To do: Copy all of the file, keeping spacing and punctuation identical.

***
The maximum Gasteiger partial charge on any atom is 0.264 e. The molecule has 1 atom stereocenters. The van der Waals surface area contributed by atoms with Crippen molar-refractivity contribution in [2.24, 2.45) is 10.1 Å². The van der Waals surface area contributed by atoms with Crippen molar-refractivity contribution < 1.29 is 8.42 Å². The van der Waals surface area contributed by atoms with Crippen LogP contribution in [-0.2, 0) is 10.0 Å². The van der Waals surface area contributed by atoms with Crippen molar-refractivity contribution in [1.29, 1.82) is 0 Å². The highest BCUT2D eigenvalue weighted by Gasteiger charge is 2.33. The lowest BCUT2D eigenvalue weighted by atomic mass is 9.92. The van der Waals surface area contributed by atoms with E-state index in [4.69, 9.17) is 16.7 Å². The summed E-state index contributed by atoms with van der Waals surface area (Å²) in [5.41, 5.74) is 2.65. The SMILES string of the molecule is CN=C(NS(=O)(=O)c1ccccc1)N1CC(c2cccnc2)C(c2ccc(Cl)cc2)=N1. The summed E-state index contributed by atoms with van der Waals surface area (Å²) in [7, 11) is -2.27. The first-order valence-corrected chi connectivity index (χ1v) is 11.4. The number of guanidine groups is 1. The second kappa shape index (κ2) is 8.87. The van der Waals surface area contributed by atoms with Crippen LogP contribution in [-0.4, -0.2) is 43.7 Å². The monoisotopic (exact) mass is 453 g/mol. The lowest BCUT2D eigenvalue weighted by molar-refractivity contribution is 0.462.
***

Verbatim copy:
The maximum Gasteiger partial charge on any atom is 0.264 e. The molecule has 1 atom stereocenters. The van der Waals surface area contributed by atoms with Crippen molar-refractivity contribution in [2.24, 2.45) is 10.1 Å². The van der Waals surface area contributed by atoms with Crippen molar-refractivity contribution < 1.29 is 8.42 Å². The van der Waals surface area contributed by atoms with Crippen LogP contribution in [-0.2, 0) is 10.0 Å². The van der Waals surface area contributed by atoms with Crippen molar-refractivity contribution in [1.29, 1.82) is 0 Å². The highest BCUT2D eigenvalue weighted by Gasteiger charge is 2.33. The lowest BCUT2D eigenvalue weighted by atomic mass is 9.92. The van der Waals surface area contributed by atoms with E-state index in [4.69, 9.17) is 16.7 Å². The summed E-state index contributed by atoms with van der Waals surface area (Å²) in [5.41, 5.74) is 2.65. The SMILES string of the molecule is CN=C(NS(=O)(=O)c1ccccc1)N1CC(c2cccnc2)C(c2ccc(Cl)cc2)=N1. The summed E-state index contributed by atoms with van der Waals surface area (Å²) in [7, 11) is -2.27. The first-order valence-corrected chi connectivity index (χ1v) is 11.4. The number of guanidine groups is 1. The second kappa shape index (κ2) is 8.87. The van der Waals surface area contributed by atoms with Crippen LogP contribution in [-0.4, -0.2) is 43.7 Å². The monoisotopic (exact) mass is 453 g/mol. The lowest BCUT2D eigenvalue weighted by molar-refractivity contribution is 0.462.